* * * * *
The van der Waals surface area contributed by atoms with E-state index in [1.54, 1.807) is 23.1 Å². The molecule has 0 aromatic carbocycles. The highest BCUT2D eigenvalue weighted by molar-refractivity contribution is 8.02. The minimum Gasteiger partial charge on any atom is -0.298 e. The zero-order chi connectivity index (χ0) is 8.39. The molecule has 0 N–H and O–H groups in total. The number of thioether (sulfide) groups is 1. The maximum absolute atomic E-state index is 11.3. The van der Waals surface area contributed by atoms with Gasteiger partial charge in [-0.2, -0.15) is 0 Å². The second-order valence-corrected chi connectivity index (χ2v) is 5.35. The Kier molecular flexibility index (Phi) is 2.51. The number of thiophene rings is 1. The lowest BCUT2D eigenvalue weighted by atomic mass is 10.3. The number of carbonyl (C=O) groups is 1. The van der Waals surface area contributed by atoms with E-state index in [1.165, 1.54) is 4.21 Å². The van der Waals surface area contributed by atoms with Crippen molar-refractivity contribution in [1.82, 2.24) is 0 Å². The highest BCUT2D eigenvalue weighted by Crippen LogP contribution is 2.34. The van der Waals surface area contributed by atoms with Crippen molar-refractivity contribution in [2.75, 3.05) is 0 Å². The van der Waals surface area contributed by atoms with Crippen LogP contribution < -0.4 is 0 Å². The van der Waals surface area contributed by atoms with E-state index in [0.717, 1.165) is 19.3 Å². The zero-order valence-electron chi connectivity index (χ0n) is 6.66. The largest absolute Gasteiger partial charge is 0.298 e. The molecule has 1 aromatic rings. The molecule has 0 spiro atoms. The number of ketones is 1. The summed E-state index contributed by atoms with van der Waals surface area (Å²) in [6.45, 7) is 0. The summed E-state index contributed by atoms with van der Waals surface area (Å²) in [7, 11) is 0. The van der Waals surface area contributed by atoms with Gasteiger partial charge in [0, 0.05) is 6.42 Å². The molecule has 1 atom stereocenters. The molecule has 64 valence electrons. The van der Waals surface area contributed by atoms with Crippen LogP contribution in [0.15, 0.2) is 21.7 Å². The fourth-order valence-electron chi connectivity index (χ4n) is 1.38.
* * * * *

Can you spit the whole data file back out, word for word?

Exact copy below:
The van der Waals surface area contributed by atoms with E-state index in [1.54, 1.807) is 23.1 Å². The molecule has 0 aromatic carbocycles. The highest BCUT2D eigenvalue weighted by molar-refractivity contribution is 8.02. The minimum Gasteiger partial charge on any atom is -0.298 e. The zero-order chi connectivity index (χ0) is 8.39. The molecule has 0 N–H and O–H groups in total. The number of thioether (sulfide) groups is 1. The maximum absolute atomic E-state index is 11.3. The van der Waals surface area contributed by atoms with Gasteiger partial charge in [-0.2, -0.15) is 0 Å². The second-order valence-corrected chi connectivity index (χ2v) is 5.35. The Kier molecular flexibility index (Phi) is 2.51. The number of thiophene rings is 1. The lowest BCUT2D eigenvalue weighted by atomic mass is 10.3. The number of carbonyl (C=O) groups is 1. The van der Waals surface area contributed by atoms with E-state index in [1.165, 1.54) is 4.21 Å². The van der Waals surface area contributed by atoms with Crippen molar-refractivity contribution in [1.82, 2.24) is 0 Å². The highest BCUT2D eigenvalue weighted by Crippen LogP contribution is 2.34. The van der Waals surface area contributed by atoms with Crippen molar-refractivity contribution in [2.75, 3.05) is 0 Å². The van der Waals surface area contributed by atoms with Crippen LogP contribution < -0.4 is 0 Å². The van der Waals surface area contributed by atoms with E-state index in [0.717, 1.165) is 19.3 Å². The zero-order valence-electron chi connectivity index (χ0n) is 6.66. The largest absolute Gasteiger partial charge is 0.298 e. The molecule has 1 aromatic rings. The molecule has 0 spiro atoms. The number of ketones is 1. The summed E-state index contributed by atoms with van der Waals surface area (Å²) in [6.45, 7) is 0. The summed E-state index contributed by atoms with van der Waals surface area (Å²) in [7, 11) is 0. The van der Waals surface area contributed by atoms with Gasteiger partial charge in [0, 0.05) is 6.42 Å². The molecule has 1 atom stereocenters. The molecule has 64 valence electrons. The van der Waals surface area contributed by atoms with Crippen LogP contribution in [0.15, 0.2) is 21.7 Å². The fourth-order valence-electron chi connectivity index (χ4n) is 1.38.